Auto-property initializers

This is one of a series of posts on some of the new features in C# 6.0, which was just released.

Auto-properties were added some time ago. An auto-property lets you define a property without a backing field:

public string MyProperty {get; set;}

While these are extremely useful, if you want to initialize the properties, you generally have to do it in your constructor(s) which might be some way away from your property declaration:

public class MyClass 
  public MyClass()
    MyProperty = "Doom";

  public string MyProperty {get; set;}

When you have a backing field, the backing field could be initialized at the declaration:

private myField = "Doom";

Well, now you can do the same thing with auto-properties:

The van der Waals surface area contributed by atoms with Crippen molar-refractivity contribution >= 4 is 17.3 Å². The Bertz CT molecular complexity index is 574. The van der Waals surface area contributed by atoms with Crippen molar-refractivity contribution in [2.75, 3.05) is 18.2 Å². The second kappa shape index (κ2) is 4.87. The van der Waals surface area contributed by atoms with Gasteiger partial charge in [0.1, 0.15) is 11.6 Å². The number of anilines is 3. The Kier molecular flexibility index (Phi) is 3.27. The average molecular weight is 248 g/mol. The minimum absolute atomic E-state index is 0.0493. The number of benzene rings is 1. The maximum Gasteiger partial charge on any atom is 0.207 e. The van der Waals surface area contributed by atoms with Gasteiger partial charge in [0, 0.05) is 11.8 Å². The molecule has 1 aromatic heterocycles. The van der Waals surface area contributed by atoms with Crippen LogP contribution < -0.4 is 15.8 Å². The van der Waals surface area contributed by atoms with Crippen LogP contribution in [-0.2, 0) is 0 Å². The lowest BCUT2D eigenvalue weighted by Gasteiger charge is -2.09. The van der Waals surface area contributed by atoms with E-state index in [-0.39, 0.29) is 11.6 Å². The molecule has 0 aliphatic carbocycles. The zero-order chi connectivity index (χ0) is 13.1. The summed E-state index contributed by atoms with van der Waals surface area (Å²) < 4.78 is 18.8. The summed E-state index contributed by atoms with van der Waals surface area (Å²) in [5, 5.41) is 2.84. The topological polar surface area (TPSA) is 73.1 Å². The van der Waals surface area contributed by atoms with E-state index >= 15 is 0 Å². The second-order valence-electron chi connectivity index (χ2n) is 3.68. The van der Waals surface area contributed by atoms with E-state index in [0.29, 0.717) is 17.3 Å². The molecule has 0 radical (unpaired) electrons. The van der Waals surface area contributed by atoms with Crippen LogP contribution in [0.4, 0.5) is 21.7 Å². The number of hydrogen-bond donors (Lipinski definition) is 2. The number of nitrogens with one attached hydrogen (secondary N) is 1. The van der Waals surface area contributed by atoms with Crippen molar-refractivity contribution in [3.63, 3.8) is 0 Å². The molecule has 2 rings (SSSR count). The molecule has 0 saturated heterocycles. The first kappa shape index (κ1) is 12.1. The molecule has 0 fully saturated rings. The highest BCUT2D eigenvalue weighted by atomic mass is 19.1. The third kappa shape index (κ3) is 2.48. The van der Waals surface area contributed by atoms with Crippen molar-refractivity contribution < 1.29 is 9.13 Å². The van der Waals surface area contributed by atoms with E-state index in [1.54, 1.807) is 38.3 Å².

public string MyProperty {get; set;} = "Doom";

This keeps the value next to the property, which makes it easier to manage. You can also now create read-only properties that are initialized in the same way:

public string MyProperty {get;} = "Doom";

This isn’t that useful if you are using a constant string (since you could just as easily use a const), but if the value is initialized in a more complex way, this becomes more useful:

public string MyProperty {get;} = GetInitialValue();

Note that GetInitialValue() will have to be a static method – you can’t access instance methods because the class is not yet fully initialized.

Here are links to posts about other new features in C# 6.0:

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